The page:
The quote I chose echoes the theme of Amy and Nick’s story. When the novel opens, both of them have become deadened to their feelings about their lives, marriages,

and goals. First, they need to feel again. Seeing each other is the catalyst that raises “them to a level of awareness where mortal sin [becomes] possible.” But the sin is only possible—they must choose whether or not to act on the temptation. I believe it is most often a person, and the emotion that person evokes, that raises another person’s awareness.

Amy and Nick have become “passively responsive” to their lives, marriages and circumstances. They’ve quietly accepted the way things are. Seeing each other, remembering what they felt for each other and what they meant to do and be in life, marks a new beginning and a major dilemma for them.

Q. LOSING THE MOON is told in the third person, using “she” and “he,” from Amy and Nick’s points of view. Yet as a reader I feel as if I am right inside their heads, almost as if the book were told from the first person “I” point of view. Can you tell us why you chose to use third person, which sometimes creates more distance between the author and the reader, and how you keep the reader so in touch with Amy’s and Nick’s thoughts and emotions?

A. I originally wrote this story in the first person from Amy’s point of view until I realized how strong Nick’s story and motivations were. When he stepped (or in the case of Nick, strode) onto the page, I understood the story must also be told from his point of

view. The novel then moved into the third person in the next draft. There went my original idea that I just had to write the novel once, and it would be ready for publication!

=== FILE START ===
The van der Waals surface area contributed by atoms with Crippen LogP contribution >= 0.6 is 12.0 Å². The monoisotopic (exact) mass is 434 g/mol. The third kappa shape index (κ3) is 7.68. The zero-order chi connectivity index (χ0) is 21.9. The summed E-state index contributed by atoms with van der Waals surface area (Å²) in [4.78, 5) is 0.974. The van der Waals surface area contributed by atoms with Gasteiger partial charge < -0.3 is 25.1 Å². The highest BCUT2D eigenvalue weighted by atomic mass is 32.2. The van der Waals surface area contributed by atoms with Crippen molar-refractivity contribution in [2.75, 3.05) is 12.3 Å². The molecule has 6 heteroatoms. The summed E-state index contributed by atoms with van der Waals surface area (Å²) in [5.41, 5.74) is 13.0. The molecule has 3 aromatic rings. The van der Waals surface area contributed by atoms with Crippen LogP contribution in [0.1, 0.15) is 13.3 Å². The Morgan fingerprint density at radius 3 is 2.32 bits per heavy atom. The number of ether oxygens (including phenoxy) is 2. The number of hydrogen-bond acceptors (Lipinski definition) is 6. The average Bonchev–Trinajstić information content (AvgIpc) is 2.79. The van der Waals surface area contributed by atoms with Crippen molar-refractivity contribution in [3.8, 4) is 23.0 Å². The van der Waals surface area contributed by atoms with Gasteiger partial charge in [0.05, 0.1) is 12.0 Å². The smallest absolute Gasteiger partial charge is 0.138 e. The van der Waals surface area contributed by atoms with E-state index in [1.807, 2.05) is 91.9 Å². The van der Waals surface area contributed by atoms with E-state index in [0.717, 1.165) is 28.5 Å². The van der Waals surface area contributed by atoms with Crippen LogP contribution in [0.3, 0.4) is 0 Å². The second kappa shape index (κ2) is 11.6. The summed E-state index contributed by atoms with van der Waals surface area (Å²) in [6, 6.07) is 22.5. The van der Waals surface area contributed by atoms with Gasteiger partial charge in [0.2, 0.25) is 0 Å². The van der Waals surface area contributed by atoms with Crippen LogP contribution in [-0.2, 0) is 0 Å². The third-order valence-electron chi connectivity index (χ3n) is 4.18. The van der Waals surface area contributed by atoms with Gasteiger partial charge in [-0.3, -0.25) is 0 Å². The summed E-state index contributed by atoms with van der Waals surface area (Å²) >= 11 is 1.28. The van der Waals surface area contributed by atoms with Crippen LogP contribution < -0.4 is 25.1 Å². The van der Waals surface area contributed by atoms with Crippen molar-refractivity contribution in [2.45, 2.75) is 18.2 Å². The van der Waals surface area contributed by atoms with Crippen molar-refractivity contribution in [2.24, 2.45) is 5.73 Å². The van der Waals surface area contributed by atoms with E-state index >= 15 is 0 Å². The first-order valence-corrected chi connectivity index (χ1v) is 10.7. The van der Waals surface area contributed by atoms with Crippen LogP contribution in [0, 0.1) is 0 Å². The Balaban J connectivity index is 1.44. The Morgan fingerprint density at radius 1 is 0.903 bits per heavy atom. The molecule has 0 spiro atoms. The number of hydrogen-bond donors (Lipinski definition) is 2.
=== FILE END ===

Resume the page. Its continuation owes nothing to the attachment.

The third person point of view can create some distance, but in this case I worked hard to not just narrate the events but also convey Nick and Amy’s unique emotional perspectives. Amy’s “voice” as well as her perspective are completely different from Nick’s voice and his perspective on the same events.

Memory and desire are the key ingredients in this story. The reader must be able to feel Amy and Nick’s longing and understand their reasoning to become fully engaged in the story. I wrote each scene asking what each felt—what the particular place, action, interaction meant to each of them.

Q. You’re a wife and the mother of three small children. How do you manage your hectic schedule and still find time to write?

A. Ah, the bottom line is that I don’t find the time, I make the time. Right now I am typing downstairs early in the morning while my three children are asleep upstairs. I have about fifteen minutes before I must wake them for school.

Although writing has always been a constant desire, the commitment came to me four years ago. We tend to fill our lives with so much “to do” that we forget “to be.” And part of writing involves allowing the “being.” I had to reassess my commitments and